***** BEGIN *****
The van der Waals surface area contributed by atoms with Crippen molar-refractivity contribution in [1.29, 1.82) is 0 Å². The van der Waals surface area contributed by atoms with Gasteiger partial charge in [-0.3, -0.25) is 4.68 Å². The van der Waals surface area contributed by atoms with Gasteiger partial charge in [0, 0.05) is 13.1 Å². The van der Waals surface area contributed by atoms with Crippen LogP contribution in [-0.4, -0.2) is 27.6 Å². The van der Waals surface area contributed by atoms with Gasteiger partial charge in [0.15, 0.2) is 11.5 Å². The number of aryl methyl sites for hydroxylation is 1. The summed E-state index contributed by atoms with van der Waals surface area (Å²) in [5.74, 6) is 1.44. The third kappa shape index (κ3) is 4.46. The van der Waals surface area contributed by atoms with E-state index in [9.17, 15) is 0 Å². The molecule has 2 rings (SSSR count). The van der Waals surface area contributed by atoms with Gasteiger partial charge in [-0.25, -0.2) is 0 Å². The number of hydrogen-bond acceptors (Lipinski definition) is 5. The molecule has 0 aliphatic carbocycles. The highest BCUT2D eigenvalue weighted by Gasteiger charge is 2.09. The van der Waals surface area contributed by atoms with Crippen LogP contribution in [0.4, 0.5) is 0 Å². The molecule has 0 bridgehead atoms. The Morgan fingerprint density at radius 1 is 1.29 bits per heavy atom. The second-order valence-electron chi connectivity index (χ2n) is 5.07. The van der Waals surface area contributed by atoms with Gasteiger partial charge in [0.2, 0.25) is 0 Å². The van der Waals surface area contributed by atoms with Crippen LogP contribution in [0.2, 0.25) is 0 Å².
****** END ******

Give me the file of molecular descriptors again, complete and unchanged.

The van der Waals surface area contributed by atoms with Crippen molar-refractivity contribution in [1.29, 1.82) is 0 Å². The van der Waals surface area contributed by atoms with Gasteiger partial charge in [-0.3, -0.25) is 4.68 Å². The van der Waals surface area contributed by atoms with Gasteiger partial charge in [0, 0.05) is 13.1 Å². The van der Waals surface area contributed by atoms with Crippen LogP contribution in [-0.4, -0.2) is 27.6 Å². The van der Waals surface area contributed by atoms with Gasteiger partial charge in [0.15, 0.2) is 11.5 Å². The number of aryl methyl sites for hydroxylation is 1. The summed E-state index contributed by atoms with van der Waals surface area (Å²) in [5.74, 6) is 1.44. The third kappa shape index (κ3) is 4.46. The van der Waals surface area contributed by atoms with E-state index in [9.17, 15) is 0 Å². The molecule has 2 rings (SSSR count). The van der Waals surface area contributed by atoms with Gasteiger partial charge in [-0.25, -0.2) is 0 Å². The number of hydrogen-bond acceptors (Lipinski definition) is 5. The molecule has 0 aliphatic carbocycles. The highest BCUT2D eigenvalue weighted by Gasteiger charge is 2.09. The van der Waals surface area contributed by atoms with Crippen LogP contribution in [0.4, 0.5) is 0 Å². The molecule has 0 bridgehead atoms. The Morgan fingerprint density at radius 1 is 1.29 bits per heavy atom. The second-order valence-electron chi connectivity index (χ2n) is 5.07. The van der Waals surface area contributed by atoms with Gasteiger partial charge in [0.2, 0.25) is 0 Å². The van der Waals surface area contributed by atoms with Crippen LogP contribution in [0.2, 0.25) is 0 Å².